Phosphorus is the second most abundant mineral in the body and is found in every cell. It often functions along with calcium, and the healthy body maintains a specific calcium-phosphorus balance in the bones of 2.5 parts calcium to 1 part phosphorus, although phos¬phorus is in higher ratio in the soft tissues. This bal¬ance of calcium and phosphorus is needed for these minerals to be effectively used by the body.
Phosphorus plays a part in almost every chemical reaction within the body because it is present in every cell. It is important in the utilization of carbohydrates, fats, and protein for the growth, maintenance, and repair of cells and for the production of energy. It stimulates muscle contractions, including the regular
contractions of the heart muscle. Niacin and riboflavin cannot be digested unless phosphorus is present. Phosphorus is an essential part of nucleoproteins, which are responsible for cell division and reproduction and the transference of hereditary traits from parents to offspring. It is also necessary for proper skeletal growth, tooth development, kidney functioning, and transference of nerve impulses..
Unlike calcium, which is poorly absorbed, most dietary phosporus is absorbed from the bloodstream. About 70 percent of the posphorus ingested in foods is absorbed . About 88 percent of the absorbed phosphorus is stored in the bones and teeth, along with calcium, although antacids can de¬plete the storage. There is relatively little control over the rate of absorption, so the body content is regulated by urinary excretion.
Phosphorus absorption depends on the presence of vitamin D and calcium. Absorption can be interfered with by excessive amounts of iron, aluminum, and magnesium, which tend to form insoluble phosphates. The calcium-phosphorus balance is disturbed in the presence of white sugar. High fat diets or digestive conditions that prevent the absorption of fat increase the absorption of phosphorus in the intestine, but such conditions are not healthful because they also decrease the amount of calcium absorbed and upset the calcium-phosphorus balance.
The National Research Council recommends a daily dietary intake of 800 milligrams of phosphorus for men and women. During pregnancy and lactation the amount increases to 1200 milligrams. This is equal to the daily requirement for calcium. If the phospho¬rus content of the body is high, additional calcium should be taken to maintain a proper balance. There is no known toxicity of phosphorus.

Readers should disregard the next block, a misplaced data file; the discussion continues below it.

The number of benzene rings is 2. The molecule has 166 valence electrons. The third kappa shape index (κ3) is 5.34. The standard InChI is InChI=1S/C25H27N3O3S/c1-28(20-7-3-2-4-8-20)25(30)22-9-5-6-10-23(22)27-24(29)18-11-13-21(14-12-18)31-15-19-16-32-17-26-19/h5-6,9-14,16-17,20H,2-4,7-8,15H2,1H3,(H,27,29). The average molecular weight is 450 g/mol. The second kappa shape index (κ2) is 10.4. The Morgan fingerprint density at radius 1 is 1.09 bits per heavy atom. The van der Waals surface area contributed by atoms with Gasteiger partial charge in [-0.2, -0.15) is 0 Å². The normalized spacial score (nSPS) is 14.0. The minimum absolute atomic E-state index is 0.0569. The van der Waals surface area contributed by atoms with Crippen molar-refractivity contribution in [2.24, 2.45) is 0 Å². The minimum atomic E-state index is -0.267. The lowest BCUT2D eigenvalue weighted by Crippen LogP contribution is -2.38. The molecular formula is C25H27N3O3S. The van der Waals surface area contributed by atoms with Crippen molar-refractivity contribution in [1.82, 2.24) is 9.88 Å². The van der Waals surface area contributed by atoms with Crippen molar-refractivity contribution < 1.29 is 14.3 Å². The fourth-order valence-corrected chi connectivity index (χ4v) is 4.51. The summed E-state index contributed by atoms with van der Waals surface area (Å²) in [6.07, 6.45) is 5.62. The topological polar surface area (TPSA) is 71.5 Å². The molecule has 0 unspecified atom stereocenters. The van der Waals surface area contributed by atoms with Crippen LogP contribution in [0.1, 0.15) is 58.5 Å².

Deficiency Effects and Symptoms
An insufficient supply of phosphorus, calcium, or vita¬min D may result in stunted growth, poor quality of bones and teeth, or other bone disorders. A deficiency in the calcium-phosphorus balance may result in dis¬eases such as arthritis, pyorrhea, rickets, and tooth decay.
A phosphorus deficiency can cause lack of appetite and weight loss or, conversely, overweight. Irregular breathing, mental and physical fatigue, and nervous disorders may occur.
Beneficial Effect on Ailments
Dietary phosphate has speeded up the healing process in bone fractures and has reduced the expected loss of calcium in such patients. It has been used successfully in the treatment of osteomalacia and osteoporosis. It also helps to prevent or cure rickets and to prevent stunted growth in children.
Mental stress can cause an upset in the body chemis¬try and bring on strong arthritic symptoms such as aching joints. The calcium-phosphorus balance can help treat the stressful condition and can also help alleviate the arthritis.
Recent research has shown that phosphorus may be important in cancer prevention. Investigators have discovered that phosphorus is more easily lost from cancerous cells than from normal cells. Phosphorus is essential in treating disorders of the teeth and gums.